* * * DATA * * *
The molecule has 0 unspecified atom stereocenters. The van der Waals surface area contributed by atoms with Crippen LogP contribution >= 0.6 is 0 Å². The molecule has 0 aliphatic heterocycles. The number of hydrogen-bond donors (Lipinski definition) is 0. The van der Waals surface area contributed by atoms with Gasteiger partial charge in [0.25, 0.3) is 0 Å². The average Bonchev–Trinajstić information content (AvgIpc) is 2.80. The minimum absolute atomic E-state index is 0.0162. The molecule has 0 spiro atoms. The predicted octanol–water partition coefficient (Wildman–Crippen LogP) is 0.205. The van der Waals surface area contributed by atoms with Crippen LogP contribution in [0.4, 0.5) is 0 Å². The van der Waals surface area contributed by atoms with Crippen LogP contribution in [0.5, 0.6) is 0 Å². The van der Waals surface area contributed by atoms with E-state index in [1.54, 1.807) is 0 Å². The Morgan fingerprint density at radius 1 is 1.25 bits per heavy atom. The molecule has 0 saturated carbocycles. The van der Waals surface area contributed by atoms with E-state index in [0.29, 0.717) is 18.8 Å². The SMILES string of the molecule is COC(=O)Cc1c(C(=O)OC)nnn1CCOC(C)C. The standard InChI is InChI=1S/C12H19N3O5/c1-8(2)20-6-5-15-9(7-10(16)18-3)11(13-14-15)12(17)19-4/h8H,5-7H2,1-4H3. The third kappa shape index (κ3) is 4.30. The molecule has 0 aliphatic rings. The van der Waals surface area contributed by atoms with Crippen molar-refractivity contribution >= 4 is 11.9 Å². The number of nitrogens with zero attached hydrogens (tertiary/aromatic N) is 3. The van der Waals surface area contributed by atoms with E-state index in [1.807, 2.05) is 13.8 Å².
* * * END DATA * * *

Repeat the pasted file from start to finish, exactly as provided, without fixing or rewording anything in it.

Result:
The molecule has 0 unspecified atom stereocenters. The van der Waals surface area contributed by atoms with Crippen LogP contribution >= 0.6 is 0 Å². The molecule has 0 aliphatic heterocycles. The number of hydrogen-bond donors (Lipinski definition) is 0. The van der Waals surface area contributed by atoms with Gasteiger partial charge in [0.25, 0.3) is 0 Å². The average Bonchev–Trinajstić information content (AvgIpc) is 2.80. The minimum absolute atomic E-state index is 0.0162. The molecule has 0 spiro atoms. The predicted octanol–water partition coefficient (Wildman–Crippen LogP) is 0.205. The van der Waals surface area contributed by atoms with Crippen LogP contribution in [0.4, 0.5) is 0 Å². The van der Waals surface area contributed by atoms with Crippen LogP contribution in [0.5, 0.6) is 0 Å². The van der Waals surface area contributed by atoms with E-state index in [1.54, 1.807) is 0 Å². The Morgan fingerprint density at radius 1 is 1.25 bits per heavy atom. The molecule has 0 saturated carbocycles. The van der Waals surface area contributed by atoms with E-state index in [0.29, 0.717) is 18.8 Å². The SMILES string of the molecule is COC(=O)Cc1c(C(=O)OC)nnn1CCOC(C)C. The standard InChI is InChI=1S/C12H19N3O5/c1-8(2)20-6-5-15-9(7-10(16)18-3)11(13-14-15)12(17)19-4/h8H,5-7H2,1-4H3. The third kappa shape index (κ3) is 4.30. The molecule has 0 aliphatic rings. The van der Waals surface area contributed by atoms with Crippen molar-refractivity contribution >= 4 is 11.9 Å². The number of nitrogens with zero attached hydrogens (tertiary/aromatic N) is 3. The van der Waals surface area contributed by atoms with E-state index in [1.807, 2.05) is 13.8 Å².